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Exploration started for Bukotermal/ Kutnjak geothermal project in Croatia

Exploration started for Bukotermal/ Kutnjak geothermal project in Croatia Krutnjak well, Croatia (source: Municipality of Legrad)
Alexander Richter 1 Aug 2022

Bukotermal started exploration work on an existing well for the Kutnjak geothermal project in Croatia.

Geothermal developer Bukotermal has started investigative work on the Kutnjak-1 geothermal well, in which the County of Varazdin and the Municipality of Mali Bukovec are jointly investing HRK 19 million (EUR 2.5 million).

Oil-mining works measuring static pressure and temperature at the Kutnjak-1 borehole are performed by experts from the Zagreb company Crosco, and the client is the company Bukotermal, owned by Varazdin County and the Municipality of Mali Bukovec, founded with the aim of exploiting the potential of geothermal energy in the east of Varazdin County.

The company is currently in the phase of exploration works, which include investigations of geothermal potential and works of examination and testing of existing wells, such as the aforementioned Kutnjak-1.

“We expect that in the first phase, a smaller power plant will be built and additional heat will be used for greenhouses and greenhouses in the municipalities of Mali and Veliki Bukovec. We hope that these measurements will pass within the expected range, so that we get the performance with which we plan to use the surplus heat for energy purposes,” said President of the Assembly of Varazdin County, Josip Krizanic, adding that the County will recapitalize Bukotermal with HRK 12.5 million.

The mayor of the municipality of Mali Bukovec, Darko Markovic, explained that the Kutnjak-1 and Lunjkovec-1 wells will be overhauled in the fall, as well as a detailed examination of both wells during the overhaul.

“Before the overhaul, we had to test the temperature and pressure along the entire borehole, and based on that data, we will complete the main projects that are nearing completion and request a mining permit from the Ministry of Economy so that we can do the overhaul and detailed tests. The plan is to utilize the geothermal potential of the Varazdin and Koprivnica-Krizeva counties in several phases,” said Markovic.

He also explained that the first phase would include the use of the existing two wells made in the 70s with a maximum possible power of up to 2 MW, and it is about a smaller geothermal power plant on those two wells, one of which will be production and the other injection.

In the second phase, five additional wells would be drilled, three production wells and two injection wells, to which a new power plant of 10-12 MW could be connected. In the third phase, the heat from one and the other geothermal power plant would be used, which would be used by farmers, so that heat pipes would be drawn from the power plant to the greenhouses and greenhouses, which would heat the areas where they produce flowers and vegetables during the winter period.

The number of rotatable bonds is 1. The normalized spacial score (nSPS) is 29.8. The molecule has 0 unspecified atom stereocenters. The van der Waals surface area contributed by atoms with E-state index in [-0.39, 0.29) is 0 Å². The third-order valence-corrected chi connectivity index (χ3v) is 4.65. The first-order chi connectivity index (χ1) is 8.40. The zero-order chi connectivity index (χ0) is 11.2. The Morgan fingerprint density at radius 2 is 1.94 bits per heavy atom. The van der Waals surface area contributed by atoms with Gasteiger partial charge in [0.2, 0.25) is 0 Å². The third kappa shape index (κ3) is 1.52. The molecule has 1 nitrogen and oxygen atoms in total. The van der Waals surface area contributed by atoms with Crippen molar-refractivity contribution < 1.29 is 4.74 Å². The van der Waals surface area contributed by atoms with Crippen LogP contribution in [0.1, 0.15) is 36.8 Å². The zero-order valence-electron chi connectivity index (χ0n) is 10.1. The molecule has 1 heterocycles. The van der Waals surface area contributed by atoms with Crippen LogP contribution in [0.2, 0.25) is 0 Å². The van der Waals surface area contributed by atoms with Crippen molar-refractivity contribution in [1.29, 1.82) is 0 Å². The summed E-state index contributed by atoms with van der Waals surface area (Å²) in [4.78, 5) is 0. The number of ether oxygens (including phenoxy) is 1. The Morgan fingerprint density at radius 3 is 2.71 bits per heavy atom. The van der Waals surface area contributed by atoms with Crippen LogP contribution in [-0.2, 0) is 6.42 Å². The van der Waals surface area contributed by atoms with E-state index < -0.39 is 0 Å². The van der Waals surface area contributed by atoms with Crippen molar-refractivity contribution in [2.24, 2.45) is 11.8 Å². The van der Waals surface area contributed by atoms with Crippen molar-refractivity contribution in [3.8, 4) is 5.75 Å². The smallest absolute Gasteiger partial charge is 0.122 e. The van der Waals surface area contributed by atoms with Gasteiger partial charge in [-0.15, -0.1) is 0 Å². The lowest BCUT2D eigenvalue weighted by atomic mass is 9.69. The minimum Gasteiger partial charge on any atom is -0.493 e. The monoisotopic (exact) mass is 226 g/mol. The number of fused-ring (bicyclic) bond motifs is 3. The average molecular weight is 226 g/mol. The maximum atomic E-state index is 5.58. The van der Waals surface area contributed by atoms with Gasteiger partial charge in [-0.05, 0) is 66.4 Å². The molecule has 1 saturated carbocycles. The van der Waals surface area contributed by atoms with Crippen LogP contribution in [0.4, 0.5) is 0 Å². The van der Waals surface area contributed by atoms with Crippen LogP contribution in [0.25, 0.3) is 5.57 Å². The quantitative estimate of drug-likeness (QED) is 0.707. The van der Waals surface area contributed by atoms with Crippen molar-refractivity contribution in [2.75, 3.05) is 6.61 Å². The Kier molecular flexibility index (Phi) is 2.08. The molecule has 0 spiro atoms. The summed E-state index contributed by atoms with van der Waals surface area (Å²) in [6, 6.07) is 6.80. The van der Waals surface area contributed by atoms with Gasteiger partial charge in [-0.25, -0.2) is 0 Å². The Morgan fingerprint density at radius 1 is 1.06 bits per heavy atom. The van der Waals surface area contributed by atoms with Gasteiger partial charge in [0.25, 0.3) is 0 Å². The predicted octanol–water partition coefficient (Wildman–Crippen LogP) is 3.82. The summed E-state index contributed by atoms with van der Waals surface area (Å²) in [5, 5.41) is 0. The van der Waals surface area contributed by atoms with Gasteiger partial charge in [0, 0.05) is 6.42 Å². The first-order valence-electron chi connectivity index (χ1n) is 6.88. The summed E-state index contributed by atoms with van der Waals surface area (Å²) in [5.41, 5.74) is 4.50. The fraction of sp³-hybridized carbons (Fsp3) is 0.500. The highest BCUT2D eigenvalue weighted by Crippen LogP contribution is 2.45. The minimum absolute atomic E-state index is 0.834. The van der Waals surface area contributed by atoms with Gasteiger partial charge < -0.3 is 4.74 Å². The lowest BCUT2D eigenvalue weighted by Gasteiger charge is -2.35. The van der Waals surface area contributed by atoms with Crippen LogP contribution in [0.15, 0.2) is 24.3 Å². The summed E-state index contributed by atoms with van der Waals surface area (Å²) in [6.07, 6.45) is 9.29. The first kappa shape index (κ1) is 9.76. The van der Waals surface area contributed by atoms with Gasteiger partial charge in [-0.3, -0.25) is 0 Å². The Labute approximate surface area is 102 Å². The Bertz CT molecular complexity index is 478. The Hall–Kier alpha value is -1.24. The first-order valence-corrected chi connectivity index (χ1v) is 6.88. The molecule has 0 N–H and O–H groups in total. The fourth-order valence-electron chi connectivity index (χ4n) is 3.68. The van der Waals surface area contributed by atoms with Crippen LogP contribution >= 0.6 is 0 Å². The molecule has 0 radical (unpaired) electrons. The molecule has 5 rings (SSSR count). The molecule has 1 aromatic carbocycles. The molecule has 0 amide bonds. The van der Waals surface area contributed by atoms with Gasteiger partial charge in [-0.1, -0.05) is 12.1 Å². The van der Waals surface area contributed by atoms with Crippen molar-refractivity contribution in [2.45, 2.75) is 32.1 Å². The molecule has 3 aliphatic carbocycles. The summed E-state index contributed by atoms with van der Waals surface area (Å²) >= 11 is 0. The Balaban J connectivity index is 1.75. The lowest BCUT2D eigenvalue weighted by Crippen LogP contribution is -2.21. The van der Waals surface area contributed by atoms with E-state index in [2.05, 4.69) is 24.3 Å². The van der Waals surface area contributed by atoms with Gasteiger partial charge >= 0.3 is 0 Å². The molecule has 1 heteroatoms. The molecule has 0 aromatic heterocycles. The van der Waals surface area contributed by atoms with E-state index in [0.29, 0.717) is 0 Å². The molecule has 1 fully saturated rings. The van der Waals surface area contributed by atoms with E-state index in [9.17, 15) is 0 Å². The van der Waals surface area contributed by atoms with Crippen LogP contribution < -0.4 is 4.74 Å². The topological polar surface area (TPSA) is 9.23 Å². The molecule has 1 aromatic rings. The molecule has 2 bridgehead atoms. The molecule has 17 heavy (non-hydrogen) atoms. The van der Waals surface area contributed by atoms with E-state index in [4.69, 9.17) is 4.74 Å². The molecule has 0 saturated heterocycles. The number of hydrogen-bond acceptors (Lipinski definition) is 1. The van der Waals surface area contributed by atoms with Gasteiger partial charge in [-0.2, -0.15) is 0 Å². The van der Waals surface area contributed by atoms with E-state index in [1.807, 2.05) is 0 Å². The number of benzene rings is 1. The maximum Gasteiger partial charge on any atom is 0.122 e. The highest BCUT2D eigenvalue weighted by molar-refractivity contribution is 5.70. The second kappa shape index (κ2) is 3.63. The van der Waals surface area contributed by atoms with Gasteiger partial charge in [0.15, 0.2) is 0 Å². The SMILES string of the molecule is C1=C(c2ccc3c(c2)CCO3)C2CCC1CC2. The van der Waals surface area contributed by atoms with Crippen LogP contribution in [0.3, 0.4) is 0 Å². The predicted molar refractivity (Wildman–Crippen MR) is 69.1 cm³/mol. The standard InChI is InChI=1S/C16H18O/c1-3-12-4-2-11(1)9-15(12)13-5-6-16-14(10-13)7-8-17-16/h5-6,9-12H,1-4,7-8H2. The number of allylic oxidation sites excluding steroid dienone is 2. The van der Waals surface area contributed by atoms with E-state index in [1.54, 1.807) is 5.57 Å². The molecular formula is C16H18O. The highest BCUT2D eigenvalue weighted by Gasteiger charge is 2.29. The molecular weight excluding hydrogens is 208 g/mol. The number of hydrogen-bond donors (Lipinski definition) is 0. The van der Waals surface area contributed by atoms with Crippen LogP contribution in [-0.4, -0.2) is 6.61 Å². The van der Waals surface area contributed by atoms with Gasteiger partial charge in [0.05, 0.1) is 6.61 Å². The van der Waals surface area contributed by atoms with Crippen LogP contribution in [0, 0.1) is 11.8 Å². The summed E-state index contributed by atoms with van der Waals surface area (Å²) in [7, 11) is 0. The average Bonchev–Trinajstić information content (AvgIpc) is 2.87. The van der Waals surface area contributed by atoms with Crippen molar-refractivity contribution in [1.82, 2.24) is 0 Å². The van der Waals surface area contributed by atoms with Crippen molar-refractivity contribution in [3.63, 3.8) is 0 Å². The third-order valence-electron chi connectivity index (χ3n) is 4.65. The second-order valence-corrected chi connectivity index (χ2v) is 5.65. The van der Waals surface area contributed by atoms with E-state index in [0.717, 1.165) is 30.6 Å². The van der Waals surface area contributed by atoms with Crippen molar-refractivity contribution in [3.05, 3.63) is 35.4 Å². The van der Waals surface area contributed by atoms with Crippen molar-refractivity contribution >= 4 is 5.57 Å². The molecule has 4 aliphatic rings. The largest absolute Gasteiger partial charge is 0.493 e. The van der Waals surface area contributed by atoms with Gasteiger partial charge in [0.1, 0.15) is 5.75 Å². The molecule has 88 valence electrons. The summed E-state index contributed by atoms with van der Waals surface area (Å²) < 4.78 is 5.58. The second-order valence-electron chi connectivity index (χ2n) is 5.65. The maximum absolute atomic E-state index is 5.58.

“Around 12 MW of electricity and five times more MW of thermal energy will be enough for Varazdin County to become energy independent. There are many power plants and energy facilities powered by renewable energy sources. This is exactly what the Varazdin County wants to become, and of course the municipalities of Mali Bukovec and Legrad will benefit from it,” said Markovic.

He added that the main examination should be completed by the end of the year, and the results will be submitted to the ministry at the beginning of next year, after which they should receive a contract on the exploitation of this geothermal field within a month or two.

“The assumption is that in the middle of next year, we could receive that document on the basis of which we could then start designing the GTE. The design phase lasts approximately six months to a year, after which construction can begin. The construction of a smaller geothermal power plant in phase 1 is not construction-intensive, so if everything turns out well, the power plant could start operating at the end of 2025,” explained Markovic.

Kristina Turk, municipal councilor of Legrad Municipality, pointed out that this project builds on the good cooperation of the neighboring municipalities, Legrad and Mali Bukovac.

“We expect great benefits for our municipality and our settlements. The municipality of Legrad is available for all projects through the announcement of public tenders and to continue to foster good cooperation between the two counties, Koprivnica-Krizevacka and Varazdinska. We are the link between two counties”, said Kristina Turk.

Geothermal energy is completely green and renewable, and it is recognized as such by the European Union, and it will soon be possible to co-finance most geothermal projects with the funds of the European Union.

The National Recovery and Resilience Plan has also recognized these projects and many research and development funds will be available through this channel as well.

Source: Klikaj